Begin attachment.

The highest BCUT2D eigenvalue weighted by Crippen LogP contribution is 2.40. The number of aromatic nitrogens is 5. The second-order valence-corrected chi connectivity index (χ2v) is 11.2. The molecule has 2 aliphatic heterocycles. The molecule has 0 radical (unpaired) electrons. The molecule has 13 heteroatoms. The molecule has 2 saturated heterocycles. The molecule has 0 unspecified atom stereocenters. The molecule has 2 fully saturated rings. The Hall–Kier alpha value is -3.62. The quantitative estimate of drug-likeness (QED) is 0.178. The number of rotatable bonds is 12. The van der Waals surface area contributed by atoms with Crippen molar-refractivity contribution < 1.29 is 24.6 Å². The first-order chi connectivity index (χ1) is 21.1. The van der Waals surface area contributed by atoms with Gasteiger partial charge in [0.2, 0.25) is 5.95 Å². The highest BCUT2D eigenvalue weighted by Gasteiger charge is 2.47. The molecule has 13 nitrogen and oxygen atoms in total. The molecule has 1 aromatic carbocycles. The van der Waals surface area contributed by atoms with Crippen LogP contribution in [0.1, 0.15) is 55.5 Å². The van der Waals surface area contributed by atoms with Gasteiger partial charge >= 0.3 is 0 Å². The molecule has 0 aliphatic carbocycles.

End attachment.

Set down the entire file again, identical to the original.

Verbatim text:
The highest BCUT2D eigenvalue weighted by Crippen LogP contribution is 2.40. The number of aromatic nitrogens is 5. The second-order valence-corrected chi connectivity index (χ2v) is 11.2. The molecule has 2 aliphatic heterocycles. The molecule has 0 radical (unpaired) electrons. The molecule has 13 heteroatoms. The molecule has 2 saturated heterocycles. The molecule has 0 unspecified atom stereocenters. The molecule has 2 fully saturated rings. The Hall–Kier alpha value is -3.62. The quantitative estimate of drug-likeness (QED) is 0.178. The number of rotatable bonds is 12. The van der Waals surface area contributed by atoms with Crippen molar-refractivity contribution < 1.29 is 24.6 Å². The first-order chi connectivity index (χ1) is 21.1. The van der Waals surface area contributed by atoms with Gasteiger partial charge in [0.2, 0.25) is 5.95 Å². The highest BCUT2D eigenvalue weighted by Gasteiger charge is 2.47. The molecule has 13 nitrogen and oxygen atoms in total. The molecule has 1 aromatic carbocycles. The van der Waals surface area contributed by atoms with Crippen LogP contribution in [0.1, 0.15) is 55.5 Å². The van der Waals surface area contributed by atoms with Gasteiger partial charge >= 0.3 is 0 Å². The molecule has 0 aliphatic carbocycles.